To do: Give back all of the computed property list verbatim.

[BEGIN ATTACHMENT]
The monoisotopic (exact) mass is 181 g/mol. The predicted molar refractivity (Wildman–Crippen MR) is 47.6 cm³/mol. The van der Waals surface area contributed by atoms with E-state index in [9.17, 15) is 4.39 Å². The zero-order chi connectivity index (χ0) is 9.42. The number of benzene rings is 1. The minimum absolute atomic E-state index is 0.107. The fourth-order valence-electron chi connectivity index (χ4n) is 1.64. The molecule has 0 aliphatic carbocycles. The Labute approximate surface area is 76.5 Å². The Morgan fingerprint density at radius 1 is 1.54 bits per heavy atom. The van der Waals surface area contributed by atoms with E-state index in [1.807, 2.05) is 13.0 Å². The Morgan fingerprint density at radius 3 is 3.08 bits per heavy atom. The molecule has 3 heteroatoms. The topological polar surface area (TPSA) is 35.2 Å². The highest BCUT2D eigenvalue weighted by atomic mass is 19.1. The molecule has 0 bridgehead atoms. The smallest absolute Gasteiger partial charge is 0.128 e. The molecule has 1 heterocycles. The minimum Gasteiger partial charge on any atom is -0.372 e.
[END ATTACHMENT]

The monoisotopic (exact) mass is 181 g/mol. The predicted molar refractivity (Wildman–Crippen MR) is 47.6 cm³/mol. The van der Waals surface area contributed by atoms with E-state index in [9.17, 15) is 4.39 Å². The zero-order chi connectivity index (χ0) is 9.42. The number of benzene rings is 1. The minimum absolute atomic E-state index is 0.107. The fourth-order valence-electron chi connectivity index (χ4n) is 1.64. The molecule has 0 aliphatic carbocycles. The Labute approximate surface area is 76.5 Å². The Morgan fingerprint density at radius 1 is 1.54 bits per heavy atom. The van der Waals surface area contributed by atoms with E-state index in [1.807, 2.05) is 13.0 Å². The Morgan fingerprint density at radius 3 is 3.08 bits per heavy atom. The molecule has 3 heteroatoms. The topological polar surface area (TPSA) is 35.2 Å². The highest BCUT2D eigenvalue weighted by atomic mass is 19.1. The molecule has 0 bridgehead atoms. The smallest absolute Gasteiger partial charge is 0.128 e. The molecule has 1 heterocycles. The minimum Gasteiger partial charge on any atom is -0.372 e.